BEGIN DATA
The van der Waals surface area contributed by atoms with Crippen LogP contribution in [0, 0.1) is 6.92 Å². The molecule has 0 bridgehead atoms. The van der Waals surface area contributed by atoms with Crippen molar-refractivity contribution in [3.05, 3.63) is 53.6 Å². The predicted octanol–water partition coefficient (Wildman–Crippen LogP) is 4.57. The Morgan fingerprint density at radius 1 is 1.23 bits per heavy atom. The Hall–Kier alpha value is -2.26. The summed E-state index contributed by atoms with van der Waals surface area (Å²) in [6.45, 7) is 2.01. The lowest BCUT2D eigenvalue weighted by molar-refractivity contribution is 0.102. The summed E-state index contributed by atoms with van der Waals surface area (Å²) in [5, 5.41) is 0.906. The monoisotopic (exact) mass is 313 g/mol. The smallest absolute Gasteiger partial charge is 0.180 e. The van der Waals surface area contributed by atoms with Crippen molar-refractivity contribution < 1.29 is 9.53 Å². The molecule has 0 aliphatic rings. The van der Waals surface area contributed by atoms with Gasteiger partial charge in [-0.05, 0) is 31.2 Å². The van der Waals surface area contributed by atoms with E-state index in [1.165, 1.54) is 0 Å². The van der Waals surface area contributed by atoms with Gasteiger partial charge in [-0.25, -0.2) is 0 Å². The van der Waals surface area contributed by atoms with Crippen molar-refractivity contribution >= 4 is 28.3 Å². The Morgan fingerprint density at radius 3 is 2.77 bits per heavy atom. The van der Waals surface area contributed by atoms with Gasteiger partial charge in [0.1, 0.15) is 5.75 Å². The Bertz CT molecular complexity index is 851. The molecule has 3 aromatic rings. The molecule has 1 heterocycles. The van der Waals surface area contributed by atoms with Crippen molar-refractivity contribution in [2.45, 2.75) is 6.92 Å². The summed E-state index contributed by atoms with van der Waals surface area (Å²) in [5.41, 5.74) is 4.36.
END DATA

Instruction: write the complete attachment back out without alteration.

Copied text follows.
The van der Waals surface area contributed by atoms with Crippen LogP contribution in [0, 0.1) is 6.92 Å². The molecule has 0 bridgehead atoms. The van der Waals surface area contributed by atoms with Crippen molar-refractivity contribution in [3.05, 3.63) is 53.6 Å². The predicted octanol–water partition coefficient (Wildman–Crippen LogP) is 4.57. The Morgan fingerprint density at radius 1 is 1.23 bits per heavy atom. The Hall–Kier alpha value is -2.26. The summed E-state index contributed by atoms with van der Waals surface area (Å²) in [6.45, 7) is 2.01. The lowest BCUT2D eigenvalue weighted by molar-refractivity contribution is 0.102. The summed E-state index contributed by atoms with van der Waals surface area (Å²) in [5, 5.41) is 0.906. The monoisotopic (exact) mass is 313 g/mol. The smallest absolute Gasteiger partial charge is 0.180 e. The van der Waals surface area contributed by atoms with Crippen molar-refractivity contribution < 1.29 is 9.53 Å². The molecule has 0 aliphatic rings. The van der Waals surface area contributed by atoms with Gasteiger partial charge in [-0.05, 0) is 31.2 Å². The van der Waals surface area contributed by atoms with E-state index in [1.165, 1.54) is 0 Å². The van der Waals surface area contributed by atoms with Gasteiger partial charge in [-0.25, -0.2) is 0 Å². The van der Waals surface area contributed by atoms with Crippen molar-refractivity contribution >= 4 is 28.3 Å². The Morgan fingerprint density at radius 3 is 2.77 bits per heavy atom. The van der Waals surface area contributed by atoms with Gasteiger partial charge in [0.1, 0.15) is 5.75 Å². The Bertz CT molecular complexity index is 851. The molecule has 3 aromatic rings. The molecule has 1 heterocycles. The van der Waals surface area contributed by atoms with Crippen molar-refractivity contribution in [2.45, 2.75) is 6.92 Å². The summed E-state index contributed by atoms with van der Waals surface area (Å²) in [5.41, 5.74) is 4.36.